Full 10

By: Adam Gretz

Senators fire coach Guy Boucher

The Ottawa Senators have made another major move in their continuing rebuild, this time firing head coach Guy Boucher. Assistant coach Marc Crawford will take over in the interim as the team begins its search for a new head coach. GM Pierre Dorion had this to say in a press release:

I want to thank Guy for his three years of service. He is a good person and has been an excellent representative of the Senators. At this point, however, we need a different set of coaching and leadership skills to guide our team through this rebuild. In the interim, Marc will bring a different perspective along with a wealth of head coaching experience.

This move comes almost immediately after Dorion told Bruce Garrioch of Postmedia that the team would wait until the end of the season to evaluate Boucher’s future. Apparently Senators management changed its mind and made the move now to ensure different habits would be instilled over the last few weeks of the season. To that end, former Senators player Chris Kelly has been added to the coaching staff.

Boucher’s tenure in Ottawa comes to an end a few weeks before his three-year contract expired, and he’ll finish with a 94-108-26 record. His time in Ottawa went similar to his previous job in Tampa Bay, where he led the Lightning to an outstanding first season before struggling in years two and three. The Senators went 44-28-10 in 2016-17 before almost making it to the Stanley Cup Final but fell apart last season and have been a disaster this year.

The Sens announced their coaching search and explained what they are looking for in their next bench boss, with development and growth listed at the very top. Dorion admitted that Crawford would be considered for the full-time job, though it sounds more like the team is looking outside of the organization for a new head coach. Crawford of course has plenty of experience in the role, previously coaching the Quebec Nordiques, Vancouver Canucks, Los Angeles Kings and Dallas Stars, while also taking the Colorado Avalanche all the way to a Stanley Cup championship in 1996.

Full Article

By: Gavin Lee

Canadiens goalie shares incredibly sweet moment with young fan who lost his mom to cancer

Montreal Canadiens goalie Carey Price did something pretty incredible for a huge young fan of his who recently had his mother pass away from cancer.

Price should now have millions of new fans, even if hockey isn’t your thing, because what he did was so special.

The fan’s mom’s dying wish last year was for her son, Anderson, to get to meet Price some day. That moment happened this week in Toronto, as the two shared an emotional moment after the team’s morning skate.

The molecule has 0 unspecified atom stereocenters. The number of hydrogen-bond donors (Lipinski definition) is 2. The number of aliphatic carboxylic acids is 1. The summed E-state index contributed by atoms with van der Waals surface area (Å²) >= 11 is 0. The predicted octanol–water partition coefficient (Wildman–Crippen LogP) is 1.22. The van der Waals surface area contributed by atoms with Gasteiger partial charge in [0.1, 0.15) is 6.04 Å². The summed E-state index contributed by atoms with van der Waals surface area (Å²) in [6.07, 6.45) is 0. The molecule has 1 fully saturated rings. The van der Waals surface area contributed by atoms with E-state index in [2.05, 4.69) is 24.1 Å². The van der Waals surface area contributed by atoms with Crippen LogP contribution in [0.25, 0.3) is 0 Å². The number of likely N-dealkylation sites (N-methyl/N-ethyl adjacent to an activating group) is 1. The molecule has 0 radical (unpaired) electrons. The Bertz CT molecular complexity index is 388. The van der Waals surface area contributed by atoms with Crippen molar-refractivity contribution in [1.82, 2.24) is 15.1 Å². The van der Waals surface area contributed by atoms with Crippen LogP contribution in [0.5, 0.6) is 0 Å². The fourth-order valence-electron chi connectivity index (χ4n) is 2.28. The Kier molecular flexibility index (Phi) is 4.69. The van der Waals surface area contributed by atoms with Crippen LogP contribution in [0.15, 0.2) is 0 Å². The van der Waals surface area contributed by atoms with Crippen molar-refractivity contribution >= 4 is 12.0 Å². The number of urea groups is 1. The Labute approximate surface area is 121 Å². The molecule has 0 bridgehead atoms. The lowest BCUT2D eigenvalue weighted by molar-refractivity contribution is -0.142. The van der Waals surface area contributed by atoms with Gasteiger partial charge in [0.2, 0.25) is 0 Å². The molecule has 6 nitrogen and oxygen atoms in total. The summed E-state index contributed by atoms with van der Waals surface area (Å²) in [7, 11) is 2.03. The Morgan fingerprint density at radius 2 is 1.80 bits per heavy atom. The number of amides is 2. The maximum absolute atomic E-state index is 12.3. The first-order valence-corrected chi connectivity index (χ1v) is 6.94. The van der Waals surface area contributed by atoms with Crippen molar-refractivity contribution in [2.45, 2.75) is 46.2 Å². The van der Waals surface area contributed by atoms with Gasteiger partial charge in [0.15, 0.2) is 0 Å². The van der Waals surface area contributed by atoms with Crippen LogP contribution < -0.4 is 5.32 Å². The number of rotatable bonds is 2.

Anderson’s aunt shared this note on Facebook:

I wanted to share this video of my nephew Anderson, meeting his idol, Carey Price of the Montreal Canadiens. Last year as Anderson’s mom was dying of cancer she promised she would do everything she could to make his dream come true. Unfortunately, she passed away before that could happen but through some very kind and generous friends we were able to arrange a visit to the morning skate. As you can see in the video, Carey Price was a class act not only giving Anderson two signed sticks, a signed puck, signing his jersey and mini stick but he also gave him the biggest hug. Words cannot describe how much this meant to Anderson and we are forever grateful to this wonderful man.

The video is now making the rounds around the internet and for good reason – it’s so darn touching.

This is everything – this young fan, Anderson, met his idol @CP0031, after his mother passed away due to cancer. She had promised him that she would do everything in her power to help the two meet and it happened. This right here is hockey. #OurGreatGame

( FB/ Tammy Whitehead)

– NHL (@NHL) March 1, 2019

Carey Price. What a good dude.

By: Andy Nesbitt

Original Article

Mats Zuccarello has eventful day in first game with Dallas Stars

The Dallas Stars acquired winger Mats Zuccarello Saturday night and brought him to Dallas early Sunday. The team traded two conditional picks for the veteran winger, including a conditional third-round pick in 2020 that could turn into a first-rounder if Zuccarello re-signs with the Stars.

However, Zuccarello was non-committal when asked about his unrestricted free-agent status, according to The Athletic’s Sean Shapiro. The veteran said he isn’t thinking about it right now and his goal is to help the Stars get into the playoffs and beyond.

In other Western Conference notes:

  • Zuccarello, who had a goal and an assist in his debut with Dallas, left Sunday’s game against Chicago with an upper-body injury. Zuccarello was hit in the arm or hand while blocking a shot by Chicago’s Ryan Murphy late in the second period (video link here). Forward Jamie Benn was also declared out with a lower-body injury as the Stars suddenly lost two key players in their newly enhanced lineup. No word on the severity of either injury.
  • TSN’s Ryan Rishaug writes the Edmonton Oilers might still make a move at the deadline, with forward Alex Chiasson being the most viable trade chip. The Oilers would be looking for a pick and Rishaug believes if a team is willing to offer a third-rounder for Chiasson, Edmonton will pull the trigger. Chiasson has 17 goals and has been one of the few bright spots during a dismal season in Edmonton.